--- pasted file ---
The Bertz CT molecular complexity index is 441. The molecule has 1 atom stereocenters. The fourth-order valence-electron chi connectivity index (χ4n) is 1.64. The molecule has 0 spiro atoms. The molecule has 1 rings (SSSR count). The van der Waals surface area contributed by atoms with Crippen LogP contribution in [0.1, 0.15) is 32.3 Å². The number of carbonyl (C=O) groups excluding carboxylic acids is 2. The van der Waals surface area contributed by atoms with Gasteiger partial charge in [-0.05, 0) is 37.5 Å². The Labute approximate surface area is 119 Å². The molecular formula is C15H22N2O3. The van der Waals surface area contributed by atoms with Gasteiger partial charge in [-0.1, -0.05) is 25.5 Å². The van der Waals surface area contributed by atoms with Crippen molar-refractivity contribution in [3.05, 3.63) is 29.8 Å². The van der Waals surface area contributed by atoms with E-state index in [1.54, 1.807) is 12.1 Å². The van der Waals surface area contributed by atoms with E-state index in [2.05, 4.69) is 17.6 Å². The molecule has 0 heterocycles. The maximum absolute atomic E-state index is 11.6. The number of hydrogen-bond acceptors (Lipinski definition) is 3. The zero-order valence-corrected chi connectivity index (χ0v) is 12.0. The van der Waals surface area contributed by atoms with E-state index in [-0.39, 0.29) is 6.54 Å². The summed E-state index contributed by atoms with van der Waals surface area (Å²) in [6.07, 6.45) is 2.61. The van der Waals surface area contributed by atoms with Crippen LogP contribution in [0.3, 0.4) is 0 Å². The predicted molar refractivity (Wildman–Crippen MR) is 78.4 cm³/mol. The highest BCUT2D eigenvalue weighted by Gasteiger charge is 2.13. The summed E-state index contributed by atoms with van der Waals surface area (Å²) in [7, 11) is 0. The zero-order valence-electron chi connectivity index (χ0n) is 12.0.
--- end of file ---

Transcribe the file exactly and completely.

The Bertz CT molecular complexity index is 441. The molecule has 1 atom stereocenters. The fourth-order valence-electron chi connectivity index (χ4n) is 1.64. The molecule has 0 spiro atoms. The molecule has 1 rings (SSSR count). The van der Waals surface area contributed by atoms with Crippen LogP contribution in [0.1, 0.15) is 32.3 Å². The number of carbonyl (C=O) groups excluding carboxylic acids is 2. The van der Waals surface area contributed by atoms with Gasteiger partial charge in [-0.05, 0) is 37.5 Å². The Labute approximate surface area is 119 Å². The molecular formula is C15H22N2O3. The van der Waals surface area contributed by atoms with Gasteiger partial charge in [-0.1, -0.05) is 25.5 Å². The van der Waals surface area contributed by atoms with Crippen molar-refractivity contribution in [3.05, 3.63) is 29.8 Å². The van der Waals surface area contributed by atoms with E-state index in [1.54, 1.807) is 12.1 Å². The van der Waals surface area contributed by atoms with E-state index in [2.05, 4.69) is 17.6 Å². The molecule has 0 heterocycles. The maximum absolute atomic E-state index is 11.6. The number of hydrogen-bond acceptors (Lipinski definition) is 3. The zero-order valence-corrected chi connectivity index (χ0v) is 12.0. The van der Waals surface area contributed by atoms with E-state index in [-0.39, 0.29) is 6.54 Å². The summed E-state index contributed by atoms with van der Waals surface area (Å²) in [6.07, 6.45) is 2.61. The van der Waals surface area contributed by atoms with Crippen LogP contribution in [0.3, 0.4) is 0 Å². The predicted molar refractivity (Wildman–Crippen MR) is 78.4 cm³/mol. The highest BCUT2D eigenvalue weighted by Gasteiger charge is 2.13. The summed E-state index contributed by atoms with van der Waals surface area (Å²) in [7, 11) is 0. The zero-order valence-electron chi connectivity index (χ0n) is 12.0.